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Sabloff v. Yamaha Motor Co.

Decided: February 3, 1971.

STEVEN E. SABLOFF, AN INFANT BY HIS GUARDIAN AD LITEM HERBERT SABLOFF, AND HERBERT SABLOFF, INDIVIDUALLY, PLAINTIFFS-APPELLANTS,
v.
YAMAHA MOTOR CO., LTD., YAMAHA INTERNATIONAL CORPORATION, A CORPORATION AND HARLEY-DAVIDSON OF ESSEX, A NEW JERSEY CORPORATION, DEFENDANTS-RESPONDENTS



Kilkenny, Halpern and Lane. The opinion of the court was delivered by Kilkenny, P.J.A.D.

Kilkenny

This is a products liability case involving a Yamaha motorcycle, in the operation of which the infant plaintiff was injured. The suit is against the manufacturer, the importer and the dealer which ultimately sold the cycle to plaintiff. Liability is asserted on the theories of negligence, strict liability in tort and breach of warranty. Plaintiff father joined in the action for his damages per quod.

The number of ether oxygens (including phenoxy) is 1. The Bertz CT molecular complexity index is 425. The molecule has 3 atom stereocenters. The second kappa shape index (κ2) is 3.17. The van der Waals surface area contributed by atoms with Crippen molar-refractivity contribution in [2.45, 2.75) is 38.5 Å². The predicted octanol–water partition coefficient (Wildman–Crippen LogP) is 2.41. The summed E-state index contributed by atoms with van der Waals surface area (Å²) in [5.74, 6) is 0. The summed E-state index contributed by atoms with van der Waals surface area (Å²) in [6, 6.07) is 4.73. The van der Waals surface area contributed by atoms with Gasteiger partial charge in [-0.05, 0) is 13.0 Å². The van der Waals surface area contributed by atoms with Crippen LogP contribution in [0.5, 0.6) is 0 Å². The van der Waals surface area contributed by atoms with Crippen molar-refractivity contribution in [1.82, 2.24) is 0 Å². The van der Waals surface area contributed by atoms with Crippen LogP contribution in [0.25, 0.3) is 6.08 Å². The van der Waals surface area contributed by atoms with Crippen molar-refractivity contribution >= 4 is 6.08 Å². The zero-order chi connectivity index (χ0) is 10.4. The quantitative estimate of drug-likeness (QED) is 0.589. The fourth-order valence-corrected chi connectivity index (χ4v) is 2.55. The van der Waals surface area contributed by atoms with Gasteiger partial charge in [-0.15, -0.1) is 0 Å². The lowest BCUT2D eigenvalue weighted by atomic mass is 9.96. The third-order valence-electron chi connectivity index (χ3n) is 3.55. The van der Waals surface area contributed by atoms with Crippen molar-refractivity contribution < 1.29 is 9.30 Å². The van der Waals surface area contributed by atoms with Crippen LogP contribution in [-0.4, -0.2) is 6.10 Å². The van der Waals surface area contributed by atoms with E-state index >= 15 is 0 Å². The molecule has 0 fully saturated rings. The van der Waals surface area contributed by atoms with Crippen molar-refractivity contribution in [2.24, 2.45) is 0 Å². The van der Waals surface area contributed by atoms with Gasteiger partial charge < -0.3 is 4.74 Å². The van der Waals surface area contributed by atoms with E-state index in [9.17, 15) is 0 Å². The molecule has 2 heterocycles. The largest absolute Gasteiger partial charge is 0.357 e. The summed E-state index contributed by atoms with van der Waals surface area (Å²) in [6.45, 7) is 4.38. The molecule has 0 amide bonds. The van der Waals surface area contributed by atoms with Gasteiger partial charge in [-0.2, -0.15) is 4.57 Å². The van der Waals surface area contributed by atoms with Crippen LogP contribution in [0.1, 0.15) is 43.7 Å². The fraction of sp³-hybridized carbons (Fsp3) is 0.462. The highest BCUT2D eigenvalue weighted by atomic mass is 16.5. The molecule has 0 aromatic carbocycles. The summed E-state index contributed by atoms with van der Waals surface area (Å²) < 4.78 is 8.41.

At the close of all the proofs, on motion of defendants under R. 4:40-1, judgment was entered by the trial judge in favor of all defendants. On their appeal from that judgment, plaintiffs argue that (1) it was error to take the case from the jury, and (2) the trial court erred in excluding certain evidence.

I

In passing upon a defendant's motion for judgment in his favor, made at the close of all the proofs under R. 4:40-1, the test to be applied by the trial judge is whether the evidence, together with the legitimate inferences therefrom, could sustain a judgment in favor of the plaintiff. If, accepting as true all the evidence which supports the position of the party opposing the motion and according him the benefit of all inferences which can reasonably and legitimately be deduced therefrom, reasonable minds could differ, the motion must be denied. Dolson v. Anastasia , 55 N.J. 2, 5 (1969).